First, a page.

In memory of James Salter, who died last week, the Daily is republishing a series of essays from 2011, when Salter received The Paris Review’s Hadada Prize. In today’s piece, Louisa Thomas examines Salter’s essay “The Skiing Life.”
To learn more about Salter, read his 1993 Art of Fiction interview or one of his stories from the magazine: “Sundays” (1966), “Am Strande von Tanger” (1968), “Via Negativa” (1972), and “Bangkok” (2003) are available in full online.
I read There and Then: The Travel Writing of James Salter for the parts about skiing the way one reads A Sport and a Pastime for the sex. In fact Salter writes about skiing the way he writes about sex: as something luminous, clean, somehow moral. This was a few years ago, when I was obsessed with skiing; I thought about it all the time. In Salter I sensed a sympathetic hunger, the longing for something transcendent, pointless, permanent, and always vanishing. There aren’t many good authors who write about skiing. Hemingway does a little. Salter does it a lot, as a way of writing about something else, just as writing about sex is a way of writing about other things: beauty, courage, obsession, mastery—mostly, someone else’s mastery.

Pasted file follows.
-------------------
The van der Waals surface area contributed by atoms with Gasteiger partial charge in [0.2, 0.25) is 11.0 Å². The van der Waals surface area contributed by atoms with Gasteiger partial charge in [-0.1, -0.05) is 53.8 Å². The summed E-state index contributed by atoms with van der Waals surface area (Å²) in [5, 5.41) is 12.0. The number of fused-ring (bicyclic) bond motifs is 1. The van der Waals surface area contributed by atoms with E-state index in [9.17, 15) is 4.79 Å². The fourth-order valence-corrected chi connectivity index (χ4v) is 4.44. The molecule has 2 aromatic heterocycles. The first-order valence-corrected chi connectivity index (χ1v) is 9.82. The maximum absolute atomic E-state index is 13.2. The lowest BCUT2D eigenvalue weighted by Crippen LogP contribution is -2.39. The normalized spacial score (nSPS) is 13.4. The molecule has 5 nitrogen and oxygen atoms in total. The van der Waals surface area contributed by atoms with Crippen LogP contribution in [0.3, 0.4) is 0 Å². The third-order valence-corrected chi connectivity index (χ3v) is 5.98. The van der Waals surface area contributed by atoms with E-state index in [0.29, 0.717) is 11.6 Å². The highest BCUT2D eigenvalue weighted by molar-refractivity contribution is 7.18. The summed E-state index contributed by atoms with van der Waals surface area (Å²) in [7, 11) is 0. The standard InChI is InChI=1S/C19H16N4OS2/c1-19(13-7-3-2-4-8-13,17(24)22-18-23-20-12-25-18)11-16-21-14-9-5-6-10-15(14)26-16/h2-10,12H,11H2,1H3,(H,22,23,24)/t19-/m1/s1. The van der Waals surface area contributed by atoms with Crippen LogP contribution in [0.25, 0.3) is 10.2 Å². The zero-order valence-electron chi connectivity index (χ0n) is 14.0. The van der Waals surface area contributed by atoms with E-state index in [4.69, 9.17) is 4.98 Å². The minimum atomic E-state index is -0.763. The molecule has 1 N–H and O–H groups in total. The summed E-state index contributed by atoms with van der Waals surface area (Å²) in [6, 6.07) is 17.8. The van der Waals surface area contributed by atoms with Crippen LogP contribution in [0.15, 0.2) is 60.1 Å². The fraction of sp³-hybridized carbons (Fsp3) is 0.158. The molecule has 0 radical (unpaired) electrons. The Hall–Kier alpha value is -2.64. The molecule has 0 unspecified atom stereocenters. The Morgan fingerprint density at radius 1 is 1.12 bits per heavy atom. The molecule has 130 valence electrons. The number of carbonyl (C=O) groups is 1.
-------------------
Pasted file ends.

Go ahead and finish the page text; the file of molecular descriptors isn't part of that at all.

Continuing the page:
When I skied, or when I thought about skiing, a beautiful skier would stop me in my tracks. He would slide over a lip into a bowl or glade, or drop into a little chute out of bounds. His solid body would become liquid, slipping through the snow, as he found the fall line. I would watch his back and then fly after him, tracking him, fearless and afraid. “What enables you to learn?” Salter asks. “It’s simple: desire.”
In “The Skiing Life,” Salter describes learning to ski from an instructor:
Follow me closely, he says, as if you can, turn where I turn. Trying to do what he does, forgetting some things, remembering others, somehow you follow. The trail is narrowing, you are going faster than you should and farther, beyond your endurance … One morning you awake unaware that, mysteriously, something has changed. This day it comes to you … All day, run after run, filled with an immense, unequaled happiness, and at the end into town together, down the last, easy slopes, and so weary that you fall asleep after supper in your ski clothes, the lights burning throughout the night.
There are of course some who don’t need to learn, some who are almost born with it. Kids who grow up on eastern mountains are at home on ice and cruddy snow, although they dream of powder days. The kids out west have no idea how lucky they are. It is thrilling to watch a child hurtle past. You can see her future: she will slip through bumps, sleep on the floor, hike up mountains to ski down them. She will be powerful and fast. Years later, you will spot her from the chairlift, graceful and unmistakable. Even on my best days, the days when I belonged to the mountains, I would look for that girl. “There is always that lone skier,” Salter writes, “oddly dressed, off to the side past the edge of the run, going down where it is steepest and the snow untouched, in absolute grace, marking each dazzling turn with a brief jab of the pole—there is always him, the skier you cannot be.”